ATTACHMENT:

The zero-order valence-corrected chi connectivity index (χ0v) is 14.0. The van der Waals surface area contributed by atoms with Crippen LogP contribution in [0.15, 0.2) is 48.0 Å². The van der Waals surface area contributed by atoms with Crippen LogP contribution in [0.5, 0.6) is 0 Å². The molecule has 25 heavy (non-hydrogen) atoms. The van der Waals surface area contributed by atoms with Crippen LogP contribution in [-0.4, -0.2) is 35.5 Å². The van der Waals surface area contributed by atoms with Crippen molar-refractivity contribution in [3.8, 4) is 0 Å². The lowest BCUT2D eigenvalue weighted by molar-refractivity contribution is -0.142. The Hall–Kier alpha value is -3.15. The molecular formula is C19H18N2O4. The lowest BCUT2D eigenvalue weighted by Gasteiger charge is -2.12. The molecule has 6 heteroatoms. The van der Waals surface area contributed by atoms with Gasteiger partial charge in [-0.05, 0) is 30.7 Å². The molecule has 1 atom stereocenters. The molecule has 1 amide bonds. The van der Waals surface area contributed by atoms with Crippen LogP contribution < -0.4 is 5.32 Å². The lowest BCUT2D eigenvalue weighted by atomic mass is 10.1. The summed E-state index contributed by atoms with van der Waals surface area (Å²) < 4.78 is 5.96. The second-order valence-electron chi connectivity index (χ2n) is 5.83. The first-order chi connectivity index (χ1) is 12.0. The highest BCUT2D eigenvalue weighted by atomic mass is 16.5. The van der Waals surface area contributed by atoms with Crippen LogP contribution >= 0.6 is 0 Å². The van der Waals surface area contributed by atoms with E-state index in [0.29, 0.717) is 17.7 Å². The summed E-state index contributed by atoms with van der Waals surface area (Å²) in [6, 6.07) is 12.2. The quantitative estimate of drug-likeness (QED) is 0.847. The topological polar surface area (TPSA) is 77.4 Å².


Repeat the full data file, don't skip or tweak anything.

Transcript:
The zero-order valence-corrected chi connectivity index (χ0v) is 14.0. The van der Waals surface area contributed by atoms with Crippen LogP contribution in [0.15, 0.2) is 48.0 Å². The van der Waals surface area contributed by atoms with Crippen LogP contribution in [0.5, 0.6) is 0 Å². The molecule has 25 heavy (non-hydrogen) atoms. The van der Waals surface area contributed by atoms with Crippen LogP contribution in [-0.4, -0.2) is 35.5 Å². The van der Waals surface area contributed by atoms with Crippen molar-refractivity contribution in [3.8, 4) is 0 Å². The lowest BCUT2D eigenvalue weighted by molar-refractivity contribution is -0.142. The Hall–Kier alpha value is -3.15. The molecular formula is C19H18N2O4. The lowest BCUT2D eigenvalue weighted by Gasteiger charge is -2.12. The molecule has 6 heteroatoms. The van der Waals surface area contributed by atoms with Gasteiger partial charge in [-0.05, 0) is 30.7 Å². The molecule has 1 atom stereocenters. The molecule has 1 amide bonds. The van der Waals surface area contributed by atoms with Crippen LogP contribution < -0.4 is 5.32 Å². The lowest BCUT2D eigenvalue weighted by atomic mass is 10.1. The summed E-state index contributed by atoms with van der Waals surface area (Å²) < 4.78 is 5.96. The second-order valence-electron chi connectivity index (χ2n) is 5.83. The first-order chi connectivity index (χ1) is 12.0. The highest BCUT2D eigenvalue weighted by atomic mass is 16.5. The van der Waals surface area contributed by atoms with Crippen LogP contribution >= 0.6 is 0 Å². The van der Waals surface area contributed by atoms with E-state index in [0.29, 0.717) is 17.7 Å². The summed E-state index contributed by atoms with van der Waals surface area (Å²) in [6, 6.07) is 12.2. The quantitative estimate of drug-likeness (QED) is 0.847. The topological polar surface area (TPSA) is 77.4 Å².